EP0831547A2 - Microstrip antenna - Google Patents

Microstrip antenna Download PDF

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Publication number
EP0831547A2
EP0831547A2 EP19970116094 EP97116094A EP0831547A2 EP 0831547 A2 EP0831547 A2 EP 0831547A2 EP 19970116094 EP19970116094 EP 19970116094 EP 97116094 A EP97116094 A EP 97116094A EP 0831547 A2 EP0831547 A2 EP 0831547A2
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EP
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Patent type
Prior art keywords
radiation
electrode
substrate
formed
microstrip antenna
Prior art date
Legal status (The legal status is an assumption and is not a legal conclusion. Google has not performed a legal analysis and makes no representation as to the accuracy of the status listed.)
Granted
Application number
EP19970116094
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German (de)
French (fr)
Other versions
EP0831547B1 (en )
EP0831547A3 (en )
Inventor
Shigekazu Itoh
Nobuhiko Suzuki
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Murata Manufacturing Co Ltd
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Murata Manufacturing Co Ltd
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    • HELECTRICITY
    • H01BASIC ELECTRIC ELEMENTS
    • H01QANTENNAS, i.e. RADIO AERIALS
    • H01Q9/00Electrically-short antennas having dimensions not more than twice the operating wavelength and consisting of conductive active radiating elements
    • H01Q9/04Resonant antennas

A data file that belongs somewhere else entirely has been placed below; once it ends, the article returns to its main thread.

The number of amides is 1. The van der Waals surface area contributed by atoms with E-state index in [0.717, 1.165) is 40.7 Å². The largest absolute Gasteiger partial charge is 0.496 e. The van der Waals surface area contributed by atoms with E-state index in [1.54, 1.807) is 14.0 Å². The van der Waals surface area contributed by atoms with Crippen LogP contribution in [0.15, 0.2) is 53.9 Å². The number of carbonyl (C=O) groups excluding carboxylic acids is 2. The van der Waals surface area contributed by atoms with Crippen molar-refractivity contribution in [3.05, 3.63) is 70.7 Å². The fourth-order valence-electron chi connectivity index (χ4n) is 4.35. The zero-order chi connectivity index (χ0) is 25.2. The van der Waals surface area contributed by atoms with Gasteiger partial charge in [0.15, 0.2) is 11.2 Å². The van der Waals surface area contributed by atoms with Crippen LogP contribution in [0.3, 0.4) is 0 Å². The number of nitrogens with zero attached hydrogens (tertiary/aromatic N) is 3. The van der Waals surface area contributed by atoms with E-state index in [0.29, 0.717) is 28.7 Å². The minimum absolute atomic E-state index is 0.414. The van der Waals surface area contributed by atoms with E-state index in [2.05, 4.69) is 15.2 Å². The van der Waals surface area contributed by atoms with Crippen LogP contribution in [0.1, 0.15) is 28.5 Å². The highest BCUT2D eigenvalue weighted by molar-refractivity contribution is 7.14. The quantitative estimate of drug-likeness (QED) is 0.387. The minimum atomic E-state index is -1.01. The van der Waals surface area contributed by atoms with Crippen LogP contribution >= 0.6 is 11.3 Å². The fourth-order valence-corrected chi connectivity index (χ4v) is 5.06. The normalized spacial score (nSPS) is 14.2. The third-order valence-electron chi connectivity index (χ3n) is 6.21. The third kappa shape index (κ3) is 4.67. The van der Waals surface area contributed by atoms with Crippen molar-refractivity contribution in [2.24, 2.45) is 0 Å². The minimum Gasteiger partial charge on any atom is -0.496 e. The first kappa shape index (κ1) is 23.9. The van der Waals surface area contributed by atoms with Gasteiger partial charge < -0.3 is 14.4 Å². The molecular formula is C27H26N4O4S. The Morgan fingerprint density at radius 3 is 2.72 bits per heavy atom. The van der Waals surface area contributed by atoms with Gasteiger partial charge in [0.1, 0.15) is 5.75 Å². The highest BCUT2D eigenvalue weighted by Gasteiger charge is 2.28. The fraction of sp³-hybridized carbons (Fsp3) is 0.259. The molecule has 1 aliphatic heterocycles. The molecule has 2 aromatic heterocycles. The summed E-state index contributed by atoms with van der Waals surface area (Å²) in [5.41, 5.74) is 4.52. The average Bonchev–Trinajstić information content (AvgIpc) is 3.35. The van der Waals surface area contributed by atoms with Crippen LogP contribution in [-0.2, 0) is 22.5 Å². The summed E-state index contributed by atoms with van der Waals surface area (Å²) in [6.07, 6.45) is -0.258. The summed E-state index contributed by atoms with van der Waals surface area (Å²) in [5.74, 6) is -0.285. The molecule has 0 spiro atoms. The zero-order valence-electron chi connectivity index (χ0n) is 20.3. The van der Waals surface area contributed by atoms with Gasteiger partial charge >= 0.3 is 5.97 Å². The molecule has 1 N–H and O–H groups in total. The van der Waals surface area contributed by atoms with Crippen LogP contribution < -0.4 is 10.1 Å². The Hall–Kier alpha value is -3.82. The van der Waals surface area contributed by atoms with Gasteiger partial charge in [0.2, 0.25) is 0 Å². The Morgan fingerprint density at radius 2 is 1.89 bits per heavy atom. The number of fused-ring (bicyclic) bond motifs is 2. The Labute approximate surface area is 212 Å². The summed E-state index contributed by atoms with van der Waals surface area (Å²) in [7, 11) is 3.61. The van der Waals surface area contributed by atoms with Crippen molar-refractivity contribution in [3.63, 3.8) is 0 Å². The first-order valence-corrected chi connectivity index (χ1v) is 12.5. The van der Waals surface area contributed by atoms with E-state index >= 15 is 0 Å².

• H01Q9/0407Substantially flat resonant element parallel to ground plane, e.g. patch antenna
    • HELECTRICITY
    • H01BASIC ELECTRIC ELEMENTS
    • H01QANTENNAS, i.e. RADIO AERIALS
    • H01Q19/00Combinations of primary active antenna elements and units with secondary devices, e.g. with quasi-optical devices, for giving the antenna a desired directional characteristic
    • H01Q19/005Patch antenna using one or more coplanar parasitic elements
    • HELECTRICITY
    • H01BASIC ELECTRIC ELEMENTS
    • H01QANTENNAS, i.e. RADIO AERIALS
    • H01Q5/00Arrangements for simultaneous operation of antennas on two or more different wavebands, e.g. dual-band or multi-band arrangements
    • H01Q5/30Arrangements for providing operation on different wavebands
    • H01Q5/378Combination of fed elements with parasitic elements
    • HELECTRICITY
    • H01BASIC ELECTRIC ELEMENTS
    • H01QANTENNAS, i.e. RADIO AERIALS
    • H01Q5/00Arrangements for simultaneous operation of antennas on two or more different wavebands, e.g. dual-band or multi-band arrangements
    • H01Q5/30Arrangements for providing operation on different wavebands
    • H01Q5/378Combination of fed elements with parasitic elements
    • H01Q5/385Two or more parasitic elements

Abstract